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On this site we normally do not recommend any products. That is off-topic here.

I will just give you a basic guideline.

  • The shorter the focal length the less bokeh you get. With some wide angle lenses you can focus almost from 1 m to infinity.

  • The longer the focal length, better bokeh and more pleasing portrait look. Normally between 50-100mm but, as you need full body this could be a problem.

  • So if you are in a tight room you probably can not have both things. Bokeh+Group shoots.

  • If you are in a veeeeery wide space you need to be far from your subject, and the subject must be far from the background.

Edited:

There is a chance a tilt lens helps.

https://en.wikipedia.org/wiki/Tilt%E2%80%93shift_photography#Tilt

That can achieve a similar effect with a wide angle lens. Use it very subtle or the look is like you are photographing a miniature.

  • Hi, i have edited my question to give only generic set of lens, rather than specific product. – RJoshi Nov 23 '15 at 17:57
  • Oh, so you mean i cannot have a single lens capable of taking both "full body portraits" & "family or group" with good background bokeh? or you mean groupshoots+bokeh is not possible? however i have seen images with group shots along with nice bokeh – RJoshi Nov 23 '15 at 18:13
  • Basicly, yes, that is what I mean, except groupshots with people in a really open space, for example in a golf court. – Rafael Nov 24 '15 at 0:11
  • yep, exactly, i am expecting groupshots with nice bokehs in really open space itself (like gardens, outdoor treks etc.), not in closed room with no depth – RJoshi Nov 28 '15 at 3:37
  • @Rafael, um... tilt-shifts and the Scheimpflug effect don't exactly blur the background that easily--particularly with a group shot. You're changing the geometry of the DoF, not making it thinner. – inkista Dec 4 '15 at 17:28
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If you expect a lot of background blur from wide angle shots, then I'd suggest you forget that idea.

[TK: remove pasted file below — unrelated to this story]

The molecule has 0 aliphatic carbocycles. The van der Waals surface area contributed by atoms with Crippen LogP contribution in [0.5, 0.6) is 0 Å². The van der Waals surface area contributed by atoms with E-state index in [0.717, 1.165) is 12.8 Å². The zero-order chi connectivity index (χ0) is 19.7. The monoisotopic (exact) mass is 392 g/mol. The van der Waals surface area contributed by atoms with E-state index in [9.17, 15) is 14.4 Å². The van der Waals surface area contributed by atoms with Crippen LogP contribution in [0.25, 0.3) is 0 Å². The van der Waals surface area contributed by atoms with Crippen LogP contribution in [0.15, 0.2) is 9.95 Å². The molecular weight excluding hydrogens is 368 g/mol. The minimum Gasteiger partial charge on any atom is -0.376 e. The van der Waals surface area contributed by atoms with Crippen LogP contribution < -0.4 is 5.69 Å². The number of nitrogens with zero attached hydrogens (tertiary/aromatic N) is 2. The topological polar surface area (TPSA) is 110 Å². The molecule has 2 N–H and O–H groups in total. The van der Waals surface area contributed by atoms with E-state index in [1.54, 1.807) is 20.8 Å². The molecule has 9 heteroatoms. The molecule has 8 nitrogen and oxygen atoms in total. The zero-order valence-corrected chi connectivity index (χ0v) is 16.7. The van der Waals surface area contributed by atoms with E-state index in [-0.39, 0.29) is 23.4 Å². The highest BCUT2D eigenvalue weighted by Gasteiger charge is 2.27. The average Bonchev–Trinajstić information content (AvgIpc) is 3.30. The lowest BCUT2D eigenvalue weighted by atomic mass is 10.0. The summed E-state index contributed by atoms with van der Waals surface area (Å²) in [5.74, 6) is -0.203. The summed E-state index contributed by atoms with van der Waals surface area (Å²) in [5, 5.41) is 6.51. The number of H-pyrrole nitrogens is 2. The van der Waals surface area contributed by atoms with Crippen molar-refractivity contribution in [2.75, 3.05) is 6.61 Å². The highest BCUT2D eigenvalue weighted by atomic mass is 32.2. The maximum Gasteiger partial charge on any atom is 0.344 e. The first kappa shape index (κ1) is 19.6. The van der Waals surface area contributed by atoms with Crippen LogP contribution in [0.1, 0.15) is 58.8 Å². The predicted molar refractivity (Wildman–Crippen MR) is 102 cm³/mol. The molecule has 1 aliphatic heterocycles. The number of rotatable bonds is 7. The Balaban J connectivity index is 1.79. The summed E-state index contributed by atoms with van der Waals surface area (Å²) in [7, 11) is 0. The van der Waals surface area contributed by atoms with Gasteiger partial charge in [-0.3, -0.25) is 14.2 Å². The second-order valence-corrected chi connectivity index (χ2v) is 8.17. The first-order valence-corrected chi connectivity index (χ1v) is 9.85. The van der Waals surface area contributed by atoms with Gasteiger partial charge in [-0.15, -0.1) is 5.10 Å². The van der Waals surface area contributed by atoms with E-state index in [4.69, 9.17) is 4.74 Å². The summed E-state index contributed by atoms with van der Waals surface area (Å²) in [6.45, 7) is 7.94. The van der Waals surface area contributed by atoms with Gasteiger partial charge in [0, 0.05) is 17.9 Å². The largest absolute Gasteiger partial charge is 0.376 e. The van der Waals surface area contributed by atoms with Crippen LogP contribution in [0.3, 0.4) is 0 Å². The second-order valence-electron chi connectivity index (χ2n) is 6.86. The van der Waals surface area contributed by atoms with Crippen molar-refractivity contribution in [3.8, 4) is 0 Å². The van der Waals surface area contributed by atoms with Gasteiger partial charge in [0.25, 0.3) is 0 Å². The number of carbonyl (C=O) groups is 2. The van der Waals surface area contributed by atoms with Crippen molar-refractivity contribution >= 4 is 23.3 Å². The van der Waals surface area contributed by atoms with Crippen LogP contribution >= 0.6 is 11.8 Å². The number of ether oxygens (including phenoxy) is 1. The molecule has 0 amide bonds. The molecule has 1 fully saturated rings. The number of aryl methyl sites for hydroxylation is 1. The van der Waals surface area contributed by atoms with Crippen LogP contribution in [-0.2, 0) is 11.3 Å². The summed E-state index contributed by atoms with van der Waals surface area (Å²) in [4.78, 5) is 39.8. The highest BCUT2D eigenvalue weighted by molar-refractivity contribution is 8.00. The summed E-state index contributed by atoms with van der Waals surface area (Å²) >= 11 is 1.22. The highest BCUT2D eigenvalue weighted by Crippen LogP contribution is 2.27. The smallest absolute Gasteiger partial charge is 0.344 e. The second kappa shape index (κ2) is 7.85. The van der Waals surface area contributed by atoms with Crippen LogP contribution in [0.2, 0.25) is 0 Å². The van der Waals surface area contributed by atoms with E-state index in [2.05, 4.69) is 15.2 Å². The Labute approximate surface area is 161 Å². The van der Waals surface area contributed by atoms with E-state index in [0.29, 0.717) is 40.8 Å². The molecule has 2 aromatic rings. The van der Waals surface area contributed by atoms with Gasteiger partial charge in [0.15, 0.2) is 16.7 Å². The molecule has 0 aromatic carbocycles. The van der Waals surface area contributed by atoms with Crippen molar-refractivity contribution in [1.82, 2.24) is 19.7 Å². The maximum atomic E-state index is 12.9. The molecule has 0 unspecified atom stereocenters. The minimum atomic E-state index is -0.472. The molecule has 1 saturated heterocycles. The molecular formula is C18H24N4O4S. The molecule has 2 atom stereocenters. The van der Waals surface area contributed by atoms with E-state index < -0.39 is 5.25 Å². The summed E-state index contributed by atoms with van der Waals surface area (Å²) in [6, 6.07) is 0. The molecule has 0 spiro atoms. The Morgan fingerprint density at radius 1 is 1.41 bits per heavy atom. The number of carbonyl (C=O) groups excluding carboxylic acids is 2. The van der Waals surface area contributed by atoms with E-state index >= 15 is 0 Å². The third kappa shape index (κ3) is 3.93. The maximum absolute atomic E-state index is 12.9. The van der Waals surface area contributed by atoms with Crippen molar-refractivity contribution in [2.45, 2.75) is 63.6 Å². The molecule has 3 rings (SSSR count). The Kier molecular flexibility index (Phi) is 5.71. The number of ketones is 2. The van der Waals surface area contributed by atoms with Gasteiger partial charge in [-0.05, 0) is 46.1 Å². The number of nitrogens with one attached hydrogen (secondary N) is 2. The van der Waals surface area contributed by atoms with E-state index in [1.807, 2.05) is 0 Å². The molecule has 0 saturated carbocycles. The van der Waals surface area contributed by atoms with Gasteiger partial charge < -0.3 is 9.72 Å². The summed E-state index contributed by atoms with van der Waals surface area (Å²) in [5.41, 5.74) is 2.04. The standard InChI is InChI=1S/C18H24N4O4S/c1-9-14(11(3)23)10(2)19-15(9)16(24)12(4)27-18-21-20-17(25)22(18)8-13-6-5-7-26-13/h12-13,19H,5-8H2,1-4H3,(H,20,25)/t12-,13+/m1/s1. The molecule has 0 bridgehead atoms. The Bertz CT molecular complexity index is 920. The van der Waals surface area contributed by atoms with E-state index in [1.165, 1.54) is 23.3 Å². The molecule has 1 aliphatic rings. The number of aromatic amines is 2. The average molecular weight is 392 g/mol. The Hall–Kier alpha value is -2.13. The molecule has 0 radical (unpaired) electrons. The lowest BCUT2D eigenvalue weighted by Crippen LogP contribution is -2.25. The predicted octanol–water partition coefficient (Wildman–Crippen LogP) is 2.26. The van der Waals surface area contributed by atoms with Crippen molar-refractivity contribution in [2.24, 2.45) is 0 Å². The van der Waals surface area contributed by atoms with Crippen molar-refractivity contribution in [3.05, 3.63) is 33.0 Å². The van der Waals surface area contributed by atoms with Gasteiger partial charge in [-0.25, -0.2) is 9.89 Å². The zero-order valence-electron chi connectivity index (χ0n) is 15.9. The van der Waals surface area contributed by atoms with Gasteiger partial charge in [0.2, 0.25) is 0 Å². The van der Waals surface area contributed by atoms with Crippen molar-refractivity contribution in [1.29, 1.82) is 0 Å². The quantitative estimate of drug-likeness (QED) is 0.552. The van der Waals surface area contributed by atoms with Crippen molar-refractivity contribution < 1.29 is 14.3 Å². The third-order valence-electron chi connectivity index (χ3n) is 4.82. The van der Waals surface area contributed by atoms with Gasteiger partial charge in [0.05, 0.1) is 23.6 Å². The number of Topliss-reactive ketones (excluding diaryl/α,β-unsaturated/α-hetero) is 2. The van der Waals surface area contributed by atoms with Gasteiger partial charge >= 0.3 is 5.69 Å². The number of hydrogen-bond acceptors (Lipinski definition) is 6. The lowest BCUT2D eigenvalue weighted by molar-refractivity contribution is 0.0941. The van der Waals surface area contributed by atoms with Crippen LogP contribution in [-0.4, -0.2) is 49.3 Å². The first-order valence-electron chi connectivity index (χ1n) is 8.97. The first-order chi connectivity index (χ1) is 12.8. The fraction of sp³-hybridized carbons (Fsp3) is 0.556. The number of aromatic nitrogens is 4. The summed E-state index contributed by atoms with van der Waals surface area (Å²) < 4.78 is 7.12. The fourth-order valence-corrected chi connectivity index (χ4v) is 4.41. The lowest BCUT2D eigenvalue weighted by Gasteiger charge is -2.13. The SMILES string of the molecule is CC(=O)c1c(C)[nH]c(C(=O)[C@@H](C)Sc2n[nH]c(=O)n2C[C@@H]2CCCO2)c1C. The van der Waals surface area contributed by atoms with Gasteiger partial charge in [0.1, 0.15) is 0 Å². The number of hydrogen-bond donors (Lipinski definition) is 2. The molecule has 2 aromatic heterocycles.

If you want a lot of background blurring for one or two people shoulder-head shots, where it is most effective and most useful, then consider a 50mm f1.8 lens, which you should even find cheap used. It's a good value choice for that purpose and it's my focal length choice for my own Sony NEX F3 ( same mount as the QX1 ) and DSLRs for those type of shots. When not using a 50mm f1.8 I invariably use a general purpose zoom, similar to a 16-50 or 18-55.

But do not under-estimate what is possible with a kit lens ( a 16-50 would suit you, perhaps ). The larger sensor of the QX1 and A6000 are what is giving you some better background blur effects over a smaller sensor system.

I would say to you that while the QX1 look like a nice gadget on paper, in practice using an ILC implies changing lens, and changing lens means being able to practically use other lenses with your camera. The QX1 attached to a phone simply does not provide you with the needed handling.

An A6000 has a good viewfinder, is designed to be held using the viewfinder ( important for stable shooting and proper framing ) and also has features like focus peaking and good controls for photography. If you are going to do photography, get a decent tool for the job, not a gadget.

I would add that if you get into photography, a QX1 will seem like a dead-duck very quickly, whereas an A6000 ( or similar ) would prove much more useful.

So I'd at least consider getting a dedicated camera.